A "negawatt revolution" would involve the rapid deployment of electricity-saving technologies, such as compact fluorescent lamps.

A negawatt is a unit in watts of energy saved. It is basically the opposite of a watt. Amory Lovins has advocated a "negawatt revolution", arguing that utility customers don’t want kilowatt-hours of electricity; they want energy services such as hot showers, cold beer, lit rooms, and spinning shafts, which can come more cheaply if electricity is used more efficiently.[15]

According to Lovins, energy efficiency represents a profitable global market and American companies have at their disposal the technical innovations to lead the way. Not only should they "upgrade their plants and office buildings, but they should encourage the formation of negawatt markets".[16] Lovins sees negawatt markets as a win-win solution to many environmental problems. Because it is "now generally cheaper to save fuel than to burn it, global warming, acid rain, and urban smog can be reduced not at a cost but at a profit".[16]

Lovins explains that many companies are already enjoying the financial and other rewards that come from saving electricity. Yet progress in converting to electricity saving technologies has been slowed by the indifference or outright opposition of some utilities.[15] A second obstacle to efficiency is that many electricity-using devices are purchased by people who won’t be paying their running costs and thus have little incentive to consider efficiency. Lovins also believes that many customers "don't know what the best efficiency buys are, where to get them, or how to shop for them".[15]

Hypercar[edit]

In 1994, Amory Lovins developed the design concept of the Hypercar. This vehicle would have ultra-light construction with an aerodynamic body using advanced composite materials, low-drag design, and hybrid drive.[17] Designers of the Hypercar claim that it would achieve a three- to fivefold improvement in fuel economy, equal or better performance, safety, amenity, and affordability, compared with today's cars.[18]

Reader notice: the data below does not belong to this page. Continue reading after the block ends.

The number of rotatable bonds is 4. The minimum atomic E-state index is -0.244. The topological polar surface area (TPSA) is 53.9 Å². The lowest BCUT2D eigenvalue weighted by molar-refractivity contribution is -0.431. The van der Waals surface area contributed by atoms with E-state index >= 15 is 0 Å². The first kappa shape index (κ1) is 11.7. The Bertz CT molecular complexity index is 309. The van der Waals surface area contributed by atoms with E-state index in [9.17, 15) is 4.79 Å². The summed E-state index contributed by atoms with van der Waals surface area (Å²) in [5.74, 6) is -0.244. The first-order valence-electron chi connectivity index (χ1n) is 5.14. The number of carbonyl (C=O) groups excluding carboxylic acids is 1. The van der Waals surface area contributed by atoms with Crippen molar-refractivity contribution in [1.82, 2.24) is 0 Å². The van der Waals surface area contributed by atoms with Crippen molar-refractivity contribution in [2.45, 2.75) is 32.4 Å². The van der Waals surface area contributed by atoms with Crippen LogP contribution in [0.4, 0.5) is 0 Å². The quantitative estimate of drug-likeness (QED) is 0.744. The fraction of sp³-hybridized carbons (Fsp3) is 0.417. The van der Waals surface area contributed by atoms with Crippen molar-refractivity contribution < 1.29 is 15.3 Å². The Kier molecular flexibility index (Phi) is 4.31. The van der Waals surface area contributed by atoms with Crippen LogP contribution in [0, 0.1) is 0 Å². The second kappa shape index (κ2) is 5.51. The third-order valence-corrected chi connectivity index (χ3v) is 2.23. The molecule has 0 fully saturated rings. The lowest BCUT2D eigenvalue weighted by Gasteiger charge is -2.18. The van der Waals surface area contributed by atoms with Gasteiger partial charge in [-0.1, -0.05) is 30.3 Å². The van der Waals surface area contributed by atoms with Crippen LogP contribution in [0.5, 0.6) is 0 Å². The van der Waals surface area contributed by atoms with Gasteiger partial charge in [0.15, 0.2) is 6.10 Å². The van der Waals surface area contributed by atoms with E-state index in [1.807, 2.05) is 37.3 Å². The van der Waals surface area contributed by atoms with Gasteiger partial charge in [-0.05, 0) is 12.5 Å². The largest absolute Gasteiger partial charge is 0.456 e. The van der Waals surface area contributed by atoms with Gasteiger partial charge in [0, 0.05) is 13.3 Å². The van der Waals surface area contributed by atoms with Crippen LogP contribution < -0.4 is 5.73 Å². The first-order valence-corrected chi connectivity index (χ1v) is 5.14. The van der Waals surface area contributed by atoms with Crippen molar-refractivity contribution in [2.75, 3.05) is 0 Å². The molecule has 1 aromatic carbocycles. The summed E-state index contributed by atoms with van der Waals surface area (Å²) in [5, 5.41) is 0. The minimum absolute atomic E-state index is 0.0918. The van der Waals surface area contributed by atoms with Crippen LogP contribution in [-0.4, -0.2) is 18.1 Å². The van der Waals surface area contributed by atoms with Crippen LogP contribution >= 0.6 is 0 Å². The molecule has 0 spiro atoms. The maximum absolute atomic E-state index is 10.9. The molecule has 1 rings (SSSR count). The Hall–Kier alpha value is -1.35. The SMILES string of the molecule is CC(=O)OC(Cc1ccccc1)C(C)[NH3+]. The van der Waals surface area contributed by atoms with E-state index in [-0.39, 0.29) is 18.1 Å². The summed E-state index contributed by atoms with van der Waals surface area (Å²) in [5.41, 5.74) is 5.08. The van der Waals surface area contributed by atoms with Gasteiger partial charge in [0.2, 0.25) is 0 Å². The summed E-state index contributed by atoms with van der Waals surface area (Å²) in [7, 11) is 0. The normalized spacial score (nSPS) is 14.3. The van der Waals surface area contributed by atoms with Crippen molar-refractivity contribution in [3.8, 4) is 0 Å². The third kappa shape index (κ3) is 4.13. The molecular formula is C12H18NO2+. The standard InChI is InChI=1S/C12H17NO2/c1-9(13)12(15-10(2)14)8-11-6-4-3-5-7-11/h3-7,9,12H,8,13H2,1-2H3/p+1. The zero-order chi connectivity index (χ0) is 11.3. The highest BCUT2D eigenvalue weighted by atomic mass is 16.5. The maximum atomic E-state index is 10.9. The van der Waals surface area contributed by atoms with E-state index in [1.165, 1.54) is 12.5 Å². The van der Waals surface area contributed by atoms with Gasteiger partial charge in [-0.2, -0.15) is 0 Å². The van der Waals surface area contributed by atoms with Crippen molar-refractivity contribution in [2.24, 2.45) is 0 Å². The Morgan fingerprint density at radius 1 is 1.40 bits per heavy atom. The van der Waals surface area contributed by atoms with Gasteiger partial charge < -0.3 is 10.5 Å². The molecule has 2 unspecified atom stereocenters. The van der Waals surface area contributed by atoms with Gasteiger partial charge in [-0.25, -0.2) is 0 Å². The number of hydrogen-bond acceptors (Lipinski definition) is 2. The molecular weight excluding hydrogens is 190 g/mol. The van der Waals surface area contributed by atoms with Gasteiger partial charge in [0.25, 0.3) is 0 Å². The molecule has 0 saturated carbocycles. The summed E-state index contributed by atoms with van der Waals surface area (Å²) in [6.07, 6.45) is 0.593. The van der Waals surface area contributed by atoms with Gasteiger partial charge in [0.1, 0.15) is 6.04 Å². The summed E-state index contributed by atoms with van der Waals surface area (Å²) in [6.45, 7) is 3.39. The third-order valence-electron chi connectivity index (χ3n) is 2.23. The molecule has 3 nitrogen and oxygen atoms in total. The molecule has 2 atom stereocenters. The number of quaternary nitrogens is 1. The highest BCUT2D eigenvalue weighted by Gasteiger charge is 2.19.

In 1999, RMI took this process a step further by launching a for-profit venture, Hypercar Inc. This independent company, in which RMI has a minority interest, is now taking the lead in advancing key areas of Hypercar research and development.[19] In 2004, Hypercar Inc. changed its name to Fiberforge to better reflect the company's new goal of lowering the cost of high-volume advanced-composite structures by leveraging the patents of David F. Taggart, one of the founders of Hypercar, Inc.[19]

Lovins says the commercialisation of the Hypercar began in 2014, with the production of the all-carbon electric BMW i-3 family and the 313 miles per gallon Volkswagen XL1.[14]

Awards[edit]

Amory Lovins has received ten honorary doctorates and was elected a Fellow of the American Association for the Advancement of Science in 1984, of the World Academy of Art and Science in 1988, and of the World Business Academy in 2001. He has received the World Technology Award, the Right Livelihood Award, the Blue Planet Prize, Volvo Environment Prize, the 4th Annual Heinz Award in the Environment in 1998,[20] and the National Design (Design Mind), Jean Meyer, and Lindbergh Awards.[1][3]